A new focus on air cargo as its revenues – and its status – hit new heights
Money clearly means power and air cargo, finally, has won its moment in the sun, ...
Indications are that ocean carrier financials for the first quarter will be satisfactory, due to prudent capacity management around the extended Chinese New Year shutdowns.
However, all bets are off as to how successful carriers will be navigating the current and following quarters.
Strong operational results published by OOCL this week, followed by similarly robust numbers from its parent, Cosco Shipping, should be a precursor for a reasonably good first-quarter performance from the liner industry.
Sea-Intelligence Consulting chief executive Lars Jensen noted a common trend among the data of rate increases.
“Despite the negative volume impact from the virus outbreak in China and the early effects of the pandemic at the end of March, carriers have managed to maintain a strong grip on freight rates through their swift action in cutting capacity.”
And he is sticking with his firm’s prediction of a 17m teu decline in volumes this year, and pointed out that Cosco’s volume loss in the first quarter, largely unaffected by the pandemic, was 6.3% down on the same period of the previous year.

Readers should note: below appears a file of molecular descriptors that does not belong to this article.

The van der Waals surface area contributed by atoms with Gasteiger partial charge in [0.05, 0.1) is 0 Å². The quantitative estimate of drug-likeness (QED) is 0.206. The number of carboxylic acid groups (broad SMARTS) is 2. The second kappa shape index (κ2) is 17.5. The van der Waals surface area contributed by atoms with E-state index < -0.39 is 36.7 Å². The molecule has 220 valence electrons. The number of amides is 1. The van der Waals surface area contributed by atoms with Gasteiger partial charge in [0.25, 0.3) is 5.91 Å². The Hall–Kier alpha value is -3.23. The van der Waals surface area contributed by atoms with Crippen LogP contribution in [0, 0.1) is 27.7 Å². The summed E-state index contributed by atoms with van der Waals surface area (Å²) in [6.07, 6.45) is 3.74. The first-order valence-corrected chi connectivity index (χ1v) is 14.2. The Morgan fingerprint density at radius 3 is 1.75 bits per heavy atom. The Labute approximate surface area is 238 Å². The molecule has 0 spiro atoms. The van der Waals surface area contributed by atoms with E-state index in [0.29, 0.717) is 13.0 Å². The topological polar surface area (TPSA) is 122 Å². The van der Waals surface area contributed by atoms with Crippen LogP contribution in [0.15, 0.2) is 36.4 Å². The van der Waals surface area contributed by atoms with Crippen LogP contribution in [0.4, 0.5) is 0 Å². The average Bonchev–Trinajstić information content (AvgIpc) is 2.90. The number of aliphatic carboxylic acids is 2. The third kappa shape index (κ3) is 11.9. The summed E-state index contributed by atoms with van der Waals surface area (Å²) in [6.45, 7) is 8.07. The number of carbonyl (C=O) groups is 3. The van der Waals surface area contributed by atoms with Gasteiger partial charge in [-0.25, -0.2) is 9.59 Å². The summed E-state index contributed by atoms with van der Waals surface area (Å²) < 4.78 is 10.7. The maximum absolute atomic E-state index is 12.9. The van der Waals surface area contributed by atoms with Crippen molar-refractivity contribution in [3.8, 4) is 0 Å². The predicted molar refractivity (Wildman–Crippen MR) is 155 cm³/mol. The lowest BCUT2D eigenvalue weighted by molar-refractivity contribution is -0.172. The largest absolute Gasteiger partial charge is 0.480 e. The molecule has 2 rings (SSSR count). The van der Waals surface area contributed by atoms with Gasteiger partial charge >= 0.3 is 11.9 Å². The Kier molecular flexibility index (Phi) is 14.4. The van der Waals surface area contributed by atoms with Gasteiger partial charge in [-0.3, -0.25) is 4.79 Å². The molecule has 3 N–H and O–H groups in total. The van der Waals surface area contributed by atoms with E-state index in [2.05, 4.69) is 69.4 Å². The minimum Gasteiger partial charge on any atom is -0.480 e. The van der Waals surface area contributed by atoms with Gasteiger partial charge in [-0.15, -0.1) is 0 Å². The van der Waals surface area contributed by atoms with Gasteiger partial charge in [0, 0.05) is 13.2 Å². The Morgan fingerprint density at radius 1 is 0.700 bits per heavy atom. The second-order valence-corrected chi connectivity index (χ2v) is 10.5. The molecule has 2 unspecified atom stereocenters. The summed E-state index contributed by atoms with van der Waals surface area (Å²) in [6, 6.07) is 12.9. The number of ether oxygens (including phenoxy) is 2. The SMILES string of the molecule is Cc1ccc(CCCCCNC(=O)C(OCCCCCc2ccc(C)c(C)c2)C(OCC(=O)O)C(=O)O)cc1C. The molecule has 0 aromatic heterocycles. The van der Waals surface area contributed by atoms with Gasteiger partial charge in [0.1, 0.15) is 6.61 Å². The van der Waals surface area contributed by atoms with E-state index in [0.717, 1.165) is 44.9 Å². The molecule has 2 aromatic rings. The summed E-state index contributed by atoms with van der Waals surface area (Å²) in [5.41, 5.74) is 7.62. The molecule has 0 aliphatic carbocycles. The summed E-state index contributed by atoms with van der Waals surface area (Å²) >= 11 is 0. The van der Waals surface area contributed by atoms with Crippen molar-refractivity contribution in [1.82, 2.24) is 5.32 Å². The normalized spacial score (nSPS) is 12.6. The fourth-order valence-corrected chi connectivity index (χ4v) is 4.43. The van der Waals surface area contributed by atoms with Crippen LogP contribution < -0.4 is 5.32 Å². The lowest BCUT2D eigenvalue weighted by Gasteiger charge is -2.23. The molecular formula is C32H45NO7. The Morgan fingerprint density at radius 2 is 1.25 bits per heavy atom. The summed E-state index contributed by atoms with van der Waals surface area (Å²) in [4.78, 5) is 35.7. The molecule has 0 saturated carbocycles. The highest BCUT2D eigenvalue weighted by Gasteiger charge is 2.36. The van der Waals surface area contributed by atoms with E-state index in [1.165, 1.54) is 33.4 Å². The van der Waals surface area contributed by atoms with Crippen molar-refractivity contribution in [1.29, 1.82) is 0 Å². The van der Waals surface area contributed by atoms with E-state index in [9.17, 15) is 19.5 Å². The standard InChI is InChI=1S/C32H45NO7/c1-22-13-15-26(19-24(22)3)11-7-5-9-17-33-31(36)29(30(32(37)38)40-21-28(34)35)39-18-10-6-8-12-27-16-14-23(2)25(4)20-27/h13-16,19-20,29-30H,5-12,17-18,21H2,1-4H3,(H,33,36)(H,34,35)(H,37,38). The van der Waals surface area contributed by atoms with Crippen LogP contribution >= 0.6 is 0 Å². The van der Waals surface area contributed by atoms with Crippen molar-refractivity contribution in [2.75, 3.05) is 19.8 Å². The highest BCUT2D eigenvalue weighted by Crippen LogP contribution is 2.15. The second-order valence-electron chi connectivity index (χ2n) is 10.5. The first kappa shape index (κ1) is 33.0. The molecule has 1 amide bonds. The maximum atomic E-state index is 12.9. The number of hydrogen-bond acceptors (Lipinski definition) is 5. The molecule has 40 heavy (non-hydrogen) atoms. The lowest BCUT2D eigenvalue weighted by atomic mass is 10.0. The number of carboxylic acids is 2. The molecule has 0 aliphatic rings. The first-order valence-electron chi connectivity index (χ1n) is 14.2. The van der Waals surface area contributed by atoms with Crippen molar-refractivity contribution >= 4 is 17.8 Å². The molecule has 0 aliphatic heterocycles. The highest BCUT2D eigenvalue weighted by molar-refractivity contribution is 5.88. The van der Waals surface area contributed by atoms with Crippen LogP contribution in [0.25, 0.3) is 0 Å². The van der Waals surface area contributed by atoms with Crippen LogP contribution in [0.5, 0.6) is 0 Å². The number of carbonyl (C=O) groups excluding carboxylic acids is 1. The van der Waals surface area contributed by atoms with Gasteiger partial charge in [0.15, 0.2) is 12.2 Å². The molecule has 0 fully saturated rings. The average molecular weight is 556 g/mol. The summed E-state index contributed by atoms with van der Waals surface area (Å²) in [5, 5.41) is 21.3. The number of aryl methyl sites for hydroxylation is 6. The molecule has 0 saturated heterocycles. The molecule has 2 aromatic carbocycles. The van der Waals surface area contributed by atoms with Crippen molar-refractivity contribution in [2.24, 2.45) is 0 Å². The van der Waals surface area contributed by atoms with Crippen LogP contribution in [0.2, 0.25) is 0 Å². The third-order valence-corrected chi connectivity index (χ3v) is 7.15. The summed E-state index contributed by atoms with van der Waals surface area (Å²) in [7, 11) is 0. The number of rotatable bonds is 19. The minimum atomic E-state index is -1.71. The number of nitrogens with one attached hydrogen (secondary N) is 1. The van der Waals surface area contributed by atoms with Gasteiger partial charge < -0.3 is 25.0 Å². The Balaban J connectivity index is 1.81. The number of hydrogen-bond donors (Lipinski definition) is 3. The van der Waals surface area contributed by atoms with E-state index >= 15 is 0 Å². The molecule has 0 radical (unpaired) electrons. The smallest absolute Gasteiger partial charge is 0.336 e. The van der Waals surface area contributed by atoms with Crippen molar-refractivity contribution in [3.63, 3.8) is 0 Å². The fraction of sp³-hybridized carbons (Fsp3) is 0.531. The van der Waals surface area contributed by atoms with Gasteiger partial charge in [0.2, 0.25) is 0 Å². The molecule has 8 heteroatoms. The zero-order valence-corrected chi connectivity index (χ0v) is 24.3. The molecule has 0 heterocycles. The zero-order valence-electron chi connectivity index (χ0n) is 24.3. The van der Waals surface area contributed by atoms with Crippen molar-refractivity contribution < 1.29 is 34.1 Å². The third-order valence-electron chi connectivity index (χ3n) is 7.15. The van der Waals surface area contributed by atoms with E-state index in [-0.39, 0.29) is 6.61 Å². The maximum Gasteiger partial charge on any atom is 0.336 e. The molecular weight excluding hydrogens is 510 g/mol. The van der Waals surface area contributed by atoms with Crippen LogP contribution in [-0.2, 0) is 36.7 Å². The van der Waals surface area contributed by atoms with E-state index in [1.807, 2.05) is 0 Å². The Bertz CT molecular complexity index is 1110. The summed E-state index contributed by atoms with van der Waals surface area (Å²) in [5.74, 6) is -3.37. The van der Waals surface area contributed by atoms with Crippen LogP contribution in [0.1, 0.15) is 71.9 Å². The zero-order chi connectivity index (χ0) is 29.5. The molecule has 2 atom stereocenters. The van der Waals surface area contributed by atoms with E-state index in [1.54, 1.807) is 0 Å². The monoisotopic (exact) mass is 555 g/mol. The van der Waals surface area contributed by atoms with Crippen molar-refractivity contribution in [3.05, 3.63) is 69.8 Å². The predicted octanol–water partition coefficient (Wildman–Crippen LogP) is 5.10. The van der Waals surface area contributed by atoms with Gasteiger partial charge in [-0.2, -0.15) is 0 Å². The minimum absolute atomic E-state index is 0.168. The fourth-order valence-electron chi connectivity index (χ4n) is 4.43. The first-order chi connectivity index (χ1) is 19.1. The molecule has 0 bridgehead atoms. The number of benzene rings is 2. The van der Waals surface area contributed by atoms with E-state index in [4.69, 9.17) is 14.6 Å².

Carriers are doing what they can to adjust capacity to meet the much reduced demand across their tradelanes by withdrawing substantial amounts of tonnage and suspending or merging loops, while still providing a scaled down network coverage to cover commitments.
Speaking via a Blue Communications webinar panel session yesterday, entitled Covid-19 meets IMO 2020, Jan Christensen, senior director purchasing and supply at Hapag-Lloyd, said the disruption from the Covid-19 crisis was “different”.
“What is unique about this crisis is that it is not just a local or regional market being affected. We see our volumes, especially in the car industry, textile, furniture industries all suffering.”
He said, like any other container carrier’s, Hapag-Lloyd’s response was to “reduce costs and lower capacity” as well as to “closely watch our liquidity”.
And in an S&P Global Platts special report on the implications for shipping of the pandemic, global containers editor George Griffiths said: “The container shipping market is largely braced for a tough quarter.
“With footfall in shopping districts tumbling around the world, particularly in the outbreak hotspots of North America and Europe, there has been much lower demand, leaving some cargo owners cancelling contracts up to a few years out.”
Indeed, carrier sources The Loadstar has spoken to recently now privately admit they have given up hope of a sharp v-shaped bounce-back and instead are focusing on a longer, u-shaped recovery for some time during the second half of the year.